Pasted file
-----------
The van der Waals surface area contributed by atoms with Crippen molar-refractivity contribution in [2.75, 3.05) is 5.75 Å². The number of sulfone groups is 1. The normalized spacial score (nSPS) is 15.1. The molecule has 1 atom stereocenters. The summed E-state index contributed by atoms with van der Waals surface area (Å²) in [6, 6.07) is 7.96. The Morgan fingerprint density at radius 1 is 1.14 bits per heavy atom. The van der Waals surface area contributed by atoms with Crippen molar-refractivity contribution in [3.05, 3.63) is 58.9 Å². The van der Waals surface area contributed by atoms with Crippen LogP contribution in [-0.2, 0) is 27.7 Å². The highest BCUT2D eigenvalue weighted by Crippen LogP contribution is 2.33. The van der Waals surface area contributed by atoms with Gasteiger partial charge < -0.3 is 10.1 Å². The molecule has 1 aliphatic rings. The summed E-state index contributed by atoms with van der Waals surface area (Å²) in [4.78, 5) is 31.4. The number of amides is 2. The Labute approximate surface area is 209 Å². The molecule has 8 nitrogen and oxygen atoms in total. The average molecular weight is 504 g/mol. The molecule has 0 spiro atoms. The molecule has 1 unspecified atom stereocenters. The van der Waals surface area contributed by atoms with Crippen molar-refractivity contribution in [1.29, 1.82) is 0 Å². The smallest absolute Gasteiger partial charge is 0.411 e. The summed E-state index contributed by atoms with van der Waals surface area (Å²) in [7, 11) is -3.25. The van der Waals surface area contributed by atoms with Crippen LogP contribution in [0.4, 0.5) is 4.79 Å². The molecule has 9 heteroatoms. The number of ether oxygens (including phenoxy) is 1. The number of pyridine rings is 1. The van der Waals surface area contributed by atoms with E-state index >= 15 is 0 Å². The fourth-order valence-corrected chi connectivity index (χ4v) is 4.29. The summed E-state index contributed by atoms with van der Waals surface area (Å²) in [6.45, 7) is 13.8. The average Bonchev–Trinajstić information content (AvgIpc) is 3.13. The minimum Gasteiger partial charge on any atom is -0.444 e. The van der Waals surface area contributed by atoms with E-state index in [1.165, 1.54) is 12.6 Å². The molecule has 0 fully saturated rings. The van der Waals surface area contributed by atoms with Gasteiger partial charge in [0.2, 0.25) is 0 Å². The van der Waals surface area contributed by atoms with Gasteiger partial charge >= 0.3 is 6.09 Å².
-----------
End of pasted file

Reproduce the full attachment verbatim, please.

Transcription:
The van der Waals surface area contributed by atoms with Crippen molar-refractivity contribution in [2.75, 3.05) is 5.75 Å². The number of sulfone groups is 1. The normalized spacial score (nSPS) is 15.1. The molecule has 1 atom stereocenters. The summed E-state index contributed by atoms with van der Waals surface area (Å²) in [6, 6.07) is 7.96. The Morgan fingerprint density at radius 1 is 1.14 bits per heavy atom. The van der Waals surface area contributed by atoms with Crippen molar-refractivity contribution in [3.05, 3.63) is 58.9 Å². The van der Waals surface area contributed by atoms with Crippen LogP contribution in [-0.2, 0) is 27.7 Å². The highest BCUT2D eigenvalue weighted by Crippen LogP contribution is 2.33. The van der Waals surface area contributed by atoms with Gasteiger partial charge < -0.3 is 10.1 Å². The molecule has 1 aliphatic rings. The summed E-state index contributed by atoms with van der Waals surface area (Å²) in [4.78, 5) is 31.4. The number of amides is 2. The Labute approximate surface area is 209 Å². The molecule has 8 nitrogen and oxygen atoms in total. The average molecular weight is 504 g/mol. The molecule has 0 spiro atoms. The molecule has 1 unspecified atom stereocenters. The van der Waals surface area contributed by atoms with Crippen molar-refractivity contribution in [1.29, 1.82) is 0 Å². The smallest absolute Gasteiger partial charge is 0.411 e. The summed E-state index contributed by atoms with van der Waals surface area (Å²) in [7, 11) is -3.25. The van der Waals surface area contributed by atoms with Crippen LogP contribution in [0.4, 0.5) is 4.79 Å². The molecule has 9 heteroatoms. The number of ether oxygens (including phenoxy) is 1. The number of pyridine rings is 1. The van der Waals surface area contributed by atoms with E-state index >= 15 is 0 Å². The fourth-order valence-corrected chi connectivity index (χ4v) is 4.29. The summed E-state index contributed by atoms with van der Waals surface area (Å²) in [6.45, 7) is 13.8. The average Bonchev–Trinajstić information content (AvgIpc) is 3.13. The minimum Gasteiger partial charge on any atom is -0.444 e. The van der Waals surface area contributed by atoms with E-state index in [1.165, 1.54) is 12.6 Å². The molecule has 0 fully saturated rings. The van der Waals surface area contributed by atoms with Gasteiger partial charge in [0.2, 0.25) is 0 Å². The van der Waals surface area contributed by atoms with Gasteiger partial charge >= 0.3 is 6.09 Å².